A recent survey of hunters shows that the biggest motivating factors for hunting are spending time outdoors and being close to nature.
The study conducted by the University of Wisconsin-Madison surveyed hunters in Wisconsin about their motivations for hunting and found that 98% rated “spending time outdoors” as either very or extremely motivating, and 92% gave the same rating to “being close to nature”.
Fairly low on the list were “obtaining meat” with 60% rating it either very or extremely motivating, and only 19% listed “getting trophy animals” as a major motivator.
The study itself was part of a larger research project for hunting groups to use for recruitment and retention of members, which likely means these groups will focus on those motivators ranked highest as recruitment tools.
There is a dangerous irony in the characterization of hunters as lovers of the outdoors. Hunting does incalculable damage to the environment, not just by the number of animals it kills, but by hunting advocacy groups’ heavy-handed dictation of “conservation” and “wildlife” policies.
Hunters and their organizations like to champion themselves as conservationists who love nature and the outdoors because fees and taxes on guns and hunting licenses go toward government conservation and wildlife agencies. However these organizations’ primary goals are not to maintain biodiversity or advocate in the best interests of parks and animals, but rather to ensure game populations for the benefit of hunters.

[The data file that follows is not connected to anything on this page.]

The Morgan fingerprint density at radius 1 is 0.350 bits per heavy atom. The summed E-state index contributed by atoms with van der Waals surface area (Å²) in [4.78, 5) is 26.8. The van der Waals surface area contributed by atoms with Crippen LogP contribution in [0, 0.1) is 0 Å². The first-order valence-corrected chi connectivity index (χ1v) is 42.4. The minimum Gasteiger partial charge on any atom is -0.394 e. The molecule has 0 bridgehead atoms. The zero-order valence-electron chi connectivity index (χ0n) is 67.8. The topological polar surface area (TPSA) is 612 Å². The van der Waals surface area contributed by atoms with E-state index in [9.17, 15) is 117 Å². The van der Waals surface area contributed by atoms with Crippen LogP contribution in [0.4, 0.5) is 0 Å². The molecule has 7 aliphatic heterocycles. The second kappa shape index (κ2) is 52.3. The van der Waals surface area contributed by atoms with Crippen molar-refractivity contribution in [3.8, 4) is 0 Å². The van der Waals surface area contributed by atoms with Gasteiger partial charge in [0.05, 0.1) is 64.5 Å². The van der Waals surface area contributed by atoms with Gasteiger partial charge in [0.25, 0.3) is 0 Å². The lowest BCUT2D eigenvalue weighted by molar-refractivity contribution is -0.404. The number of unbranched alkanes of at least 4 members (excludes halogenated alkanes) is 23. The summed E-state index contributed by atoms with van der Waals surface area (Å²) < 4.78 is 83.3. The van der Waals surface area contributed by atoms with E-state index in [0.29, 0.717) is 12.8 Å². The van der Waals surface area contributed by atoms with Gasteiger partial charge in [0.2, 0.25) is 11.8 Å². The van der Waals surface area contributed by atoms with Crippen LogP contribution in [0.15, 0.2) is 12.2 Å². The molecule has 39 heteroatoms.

The money contributed by hunters doesn’t help the environment, it simply gives hunting groups more bargaining power to dictate wildlife policy. Hunting practices like introducing non-native species, canned hunts, and “buck only” deer seasons, which throw off the natural gender balance in deer populations, are all obvious contradictions to the lofty aims espoused by hunting groups of conservation and population maintenance.
Hunters cannot call themselves environmentalists or conservationists simply by virtue of paying hunting fees that fund a bureaucracy in place to protect their own interests over the interests of animals and the environment.
Marching into the woods armed to the teeth carrying rifles with long-distance scopes to kill animals from hundreds of feet sounds more like premeditated murder than the bucolic naturewalk that hunting groups would like you to imagine.
Hunting is just like any other bloodsport, which is just like any slaughterhouse or factory farm. It’s one more exploitation of the animal population that endorses merciless killing. Take a stand against murder, go vegan. Boycott all industries that profit from animal exploitation and if you want to be close to nature, go on a hike.